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Statisticians like to create a lot of statistics. One simple measure is the mean value: the sum of all values divided by the number of values. Another is the median: the middle among all values when they have been sorted. If there are an even number of values, the mean of the two middle values will form the median.
These kinds of measures can be used for example to describe the population in a country or even some parts of the population in the country. Anne Jensen, Maria Virtanen, Jan Hansen, Erik Johansson and Jn rsson want to find a statistical measurement of how many statisticians there are in the Nordic countries. To be more precise, they want to find out how many statisticians there are per unit area. As the population in the Nordic countries are well spread out they will try the new measurement MAD, Median of All Densities. First put a square grid on the map. Then draw a rectangle aligned with the grid and calculate the density of statisticians in that area, i.e. the mean number of statisticians per area unit. After that, repeat the procedure until all possible rectangles have been covered. Finally the MAD is the median of all statistician densities.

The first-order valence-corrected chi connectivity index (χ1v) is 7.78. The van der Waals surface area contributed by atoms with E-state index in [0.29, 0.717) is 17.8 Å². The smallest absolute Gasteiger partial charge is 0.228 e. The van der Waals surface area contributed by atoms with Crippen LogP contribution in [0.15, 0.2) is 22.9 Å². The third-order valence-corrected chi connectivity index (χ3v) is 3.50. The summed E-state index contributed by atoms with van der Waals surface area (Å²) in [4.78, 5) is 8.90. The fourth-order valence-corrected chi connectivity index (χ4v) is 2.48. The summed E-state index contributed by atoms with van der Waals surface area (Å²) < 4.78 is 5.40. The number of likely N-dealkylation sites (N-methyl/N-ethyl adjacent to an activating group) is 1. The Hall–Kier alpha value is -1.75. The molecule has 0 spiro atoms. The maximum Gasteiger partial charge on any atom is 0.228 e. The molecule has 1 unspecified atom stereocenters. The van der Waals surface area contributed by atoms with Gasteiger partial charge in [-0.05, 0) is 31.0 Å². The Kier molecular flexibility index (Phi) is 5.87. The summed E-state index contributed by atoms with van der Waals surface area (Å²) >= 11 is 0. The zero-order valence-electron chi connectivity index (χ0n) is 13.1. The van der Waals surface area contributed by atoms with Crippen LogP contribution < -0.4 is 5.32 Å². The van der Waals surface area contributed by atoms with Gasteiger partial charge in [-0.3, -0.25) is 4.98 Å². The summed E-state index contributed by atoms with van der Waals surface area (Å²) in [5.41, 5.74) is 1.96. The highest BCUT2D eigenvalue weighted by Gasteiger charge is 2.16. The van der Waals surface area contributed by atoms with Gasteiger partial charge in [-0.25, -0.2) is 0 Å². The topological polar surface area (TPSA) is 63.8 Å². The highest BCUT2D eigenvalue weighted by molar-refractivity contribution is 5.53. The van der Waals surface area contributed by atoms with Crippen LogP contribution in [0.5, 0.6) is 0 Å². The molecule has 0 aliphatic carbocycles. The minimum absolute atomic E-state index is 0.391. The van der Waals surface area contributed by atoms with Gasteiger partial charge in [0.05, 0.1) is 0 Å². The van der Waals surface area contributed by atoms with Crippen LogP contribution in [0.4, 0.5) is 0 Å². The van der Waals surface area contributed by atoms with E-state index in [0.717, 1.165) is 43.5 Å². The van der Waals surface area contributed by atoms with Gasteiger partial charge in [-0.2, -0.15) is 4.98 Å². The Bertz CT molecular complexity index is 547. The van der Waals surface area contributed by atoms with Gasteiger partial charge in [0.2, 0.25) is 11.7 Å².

The first line of the input contains of two space separated numbers h and w describing the height and width of the square grid, where 1 ≤ h ≤ 140 and 1 ≤ w ≤ 120. The next line contains two space separated numbers a and b which are the lower and upper bound of the allowed rectangle areas, i.e. 1 ≤ a ≤ rectanglearea ≤ b ≤ w × h. Then there will follow h lines with w space separated numbers s describing the number of statisticians in each square of the map, 0 ≤ s ≤ 10000. There will always exist a rectangle which area is in [a, b].
The output contains of one line with the MAD. The number should be printed in number of statisticians per square and contain three decimals. The absolute error must be < 10−3.
4 2 1 8 6 5 2 5 2 9 7 13
2 3 2 4 6 1 4 2 7 1